Wednesday, October 26, 2011

Putting The Squeeze On: An Intro To Compression, Pt. 1



It could be argued that nothing has had a bigger impact on the way we hear recorded music today than compression. It is present in some form in every stage of the recording, mixing and mastering processes, as well as in both TV and radio broadcasting. It is one of the most common and effective tools in an engineer's arsenal, and yet it is also one of the most misunderstood. Over the next couple of weeks, we will explore compression, discussing both what it is, and when and how to use it.

So what exactly is compression?

Have you ever mixed a song where you can't seem to get the vocal level just right? Certain words or entire lines keep poking out of the mix because the singer is getting too loud, while others are so quiet that you can barely hear them? Or maybe you are dealing with a flabby snare drum sound that just doesn't seem to have enough "crack" to it? Or you can't seem to get your mix as loud as those you hear on commercial recordings? Well, these are all common problems that an engineer will face regularly, and all are instances where compression could help save the day.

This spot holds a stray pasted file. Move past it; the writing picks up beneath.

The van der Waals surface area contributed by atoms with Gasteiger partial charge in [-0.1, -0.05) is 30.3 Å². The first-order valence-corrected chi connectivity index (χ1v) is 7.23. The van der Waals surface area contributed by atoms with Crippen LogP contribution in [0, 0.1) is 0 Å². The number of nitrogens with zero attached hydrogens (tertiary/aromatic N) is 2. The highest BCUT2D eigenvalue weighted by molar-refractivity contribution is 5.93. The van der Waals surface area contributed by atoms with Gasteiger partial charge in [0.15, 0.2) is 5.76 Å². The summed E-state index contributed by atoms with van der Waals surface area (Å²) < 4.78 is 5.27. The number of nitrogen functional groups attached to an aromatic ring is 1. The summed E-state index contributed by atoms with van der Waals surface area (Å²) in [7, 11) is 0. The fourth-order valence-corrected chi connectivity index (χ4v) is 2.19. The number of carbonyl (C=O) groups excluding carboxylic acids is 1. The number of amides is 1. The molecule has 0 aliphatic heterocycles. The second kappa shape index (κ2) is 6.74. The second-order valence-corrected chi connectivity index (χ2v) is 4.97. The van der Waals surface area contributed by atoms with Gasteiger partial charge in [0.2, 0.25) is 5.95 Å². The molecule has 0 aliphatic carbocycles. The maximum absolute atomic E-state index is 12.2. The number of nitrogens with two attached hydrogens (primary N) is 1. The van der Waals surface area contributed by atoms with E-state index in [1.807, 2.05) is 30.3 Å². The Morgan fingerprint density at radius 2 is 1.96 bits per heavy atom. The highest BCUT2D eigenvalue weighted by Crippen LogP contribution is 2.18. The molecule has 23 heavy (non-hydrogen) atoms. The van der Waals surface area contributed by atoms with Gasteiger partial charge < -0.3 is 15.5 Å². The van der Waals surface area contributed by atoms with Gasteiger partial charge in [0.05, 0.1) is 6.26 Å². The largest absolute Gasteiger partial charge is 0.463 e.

Put simply, a compressor's job is to reduce the distance, or dynamic range, between the quietest and loudest parts of a sound to make the overall volume level of the sound more consistent. Compressors accomplish this by reducing the volume of a signal once it crosses a user-determined volume level, or threshold.